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HomeNewsArchivesTHE RATIONALE OF ZONING VS. IRRATIONAL REZONING

THE RATIONALE OF ZONING VS. IRRATIONAL REZONING

Now that the latest sideshow on rezoning has ended and the carnival barkers have retired to their tents until the next line of would-be marks shows up, it seems like a rational moment to discuss the broader issues surrounding the act of rezoning properties in the Virgin Islands.
Zoning laws serve a variety of purposes, but the two most common are promoting a use of land consistent with community values and protecting the value of currently developed land. Community values can be expressed in cultural, economic or environmental terms. The value of currently developed land has a strictly economic measurement.
The cultural values attached to land use are myriad. Some communities, for instance, would not allow nightclubs that promote nudity to operate within their jurisdiction. Others would have land, usually removed from the beaten path, set aside for such uses. One of the goals of zoning law is to clearly define how development should occur within the framework of those cultural values.
Economic values within a community also are varied. A community may decide that it values peace and quiet more than the money that a noisy manufacturing plant would generate. On the other hand, another community may be so hard pressed for jobs that it would be willing to site an army weapons lab nearby to stimulate growth. Optimally, the goal of zoning laws would be to have a balance in the community that promotes economic growth in harmony with the cultural and environmental needs that exist.
The environmental integrity of a community is another factor that must be considered in zoning laws. A community would be placing itself at unnecessary risk to site a hazardous chemical facility next to its source of water. It would be equally foolish to destroy a natural resource through poor zoning. Placing a facility with poor air quality controls next to a park that has a variety of endangered species would be a good example of poor environmental balance.
The value of previously developed land can be greatly harmed by poor zoning laws. Suppose a person built a $1 million home on a tract of land zoned for residential development. Then suppose that the local authorities rezoned adjacent land to accommodate a noisy industrial facility. What would the value of the land with the home then be?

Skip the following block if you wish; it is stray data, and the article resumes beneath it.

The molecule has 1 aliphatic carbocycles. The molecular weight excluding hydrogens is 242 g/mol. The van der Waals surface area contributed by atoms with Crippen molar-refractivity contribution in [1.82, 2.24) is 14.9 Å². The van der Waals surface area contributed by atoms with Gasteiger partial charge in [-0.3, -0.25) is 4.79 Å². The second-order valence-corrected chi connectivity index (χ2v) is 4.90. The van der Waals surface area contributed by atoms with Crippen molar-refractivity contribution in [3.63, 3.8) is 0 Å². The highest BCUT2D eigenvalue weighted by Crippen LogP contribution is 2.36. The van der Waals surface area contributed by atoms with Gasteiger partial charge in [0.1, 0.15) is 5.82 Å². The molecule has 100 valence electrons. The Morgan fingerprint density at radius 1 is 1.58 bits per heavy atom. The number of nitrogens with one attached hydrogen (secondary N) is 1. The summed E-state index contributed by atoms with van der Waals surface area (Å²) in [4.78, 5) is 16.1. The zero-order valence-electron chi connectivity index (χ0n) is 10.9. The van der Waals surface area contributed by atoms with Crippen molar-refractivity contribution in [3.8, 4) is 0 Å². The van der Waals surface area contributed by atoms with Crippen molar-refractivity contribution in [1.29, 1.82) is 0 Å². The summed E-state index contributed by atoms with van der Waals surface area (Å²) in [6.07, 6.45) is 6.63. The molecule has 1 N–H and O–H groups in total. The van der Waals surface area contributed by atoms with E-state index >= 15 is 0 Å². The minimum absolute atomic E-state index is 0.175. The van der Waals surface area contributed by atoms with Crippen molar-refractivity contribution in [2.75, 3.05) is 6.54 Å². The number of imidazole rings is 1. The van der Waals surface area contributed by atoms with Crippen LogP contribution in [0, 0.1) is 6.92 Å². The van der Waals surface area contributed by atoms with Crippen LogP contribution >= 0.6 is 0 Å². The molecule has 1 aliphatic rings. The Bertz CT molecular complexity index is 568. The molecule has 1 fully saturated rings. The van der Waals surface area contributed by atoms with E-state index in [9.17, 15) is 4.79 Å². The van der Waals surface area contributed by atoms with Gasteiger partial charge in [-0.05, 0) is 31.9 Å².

All of these issues influence zoning laws around the nation. The problem in the Virgin Islands is that we are frequently exposed to zoning changes that reflect one specific idea for development. The zoning laws are followed to the letter, but the spirit of those laws is ignored. This could be because we need to change our process for development.
What if, for instance, we only rezoned property after an environmental assessment report and an environmental impact statement were filed? What if, during the course of that process, we solicited community comment on all aspects of the development? After the idea passed muster, would it not then eliminate debate? Would potential investors then have that much more reason to support a project? If a developer cannot afford a simple set of reports, how can he or she afford to build a multimillion-dollar project?
Instead, we simply have senators claiming that they support economic growth by voting to rezone a piece of land and then passing the idea to Coastal Zone Management, where the positives and negatives assume a life of their own. The only aspect changed, in theory, is the value of the undeveloped land. That is not economic development; it is simply grandstanding. Times are too tight to be playing games; we need real and positive growth.
All the Senate offered in the Estate Hartmanns rezoning to accommodate a resort on Wednesday was the thought of development on St. Croix. St. Croix does not need thoughts; it needs tangible opportunities. Perhaps if we reformed the process, we could see tangible results. Or is that idea too complicated?

Editor's note: Bill Turner is a writer, a former history teacher and the executive director of the St. Croix Environmental Association. He writes a daily commentary on events in the Virgin Islands that can be accessed at V.I. Buzz.
We welcome and encourage readers to keep the dialogue going by responding to Source commentary. Letters should be e-mailed with name and place of residence to source@viaccess.net.

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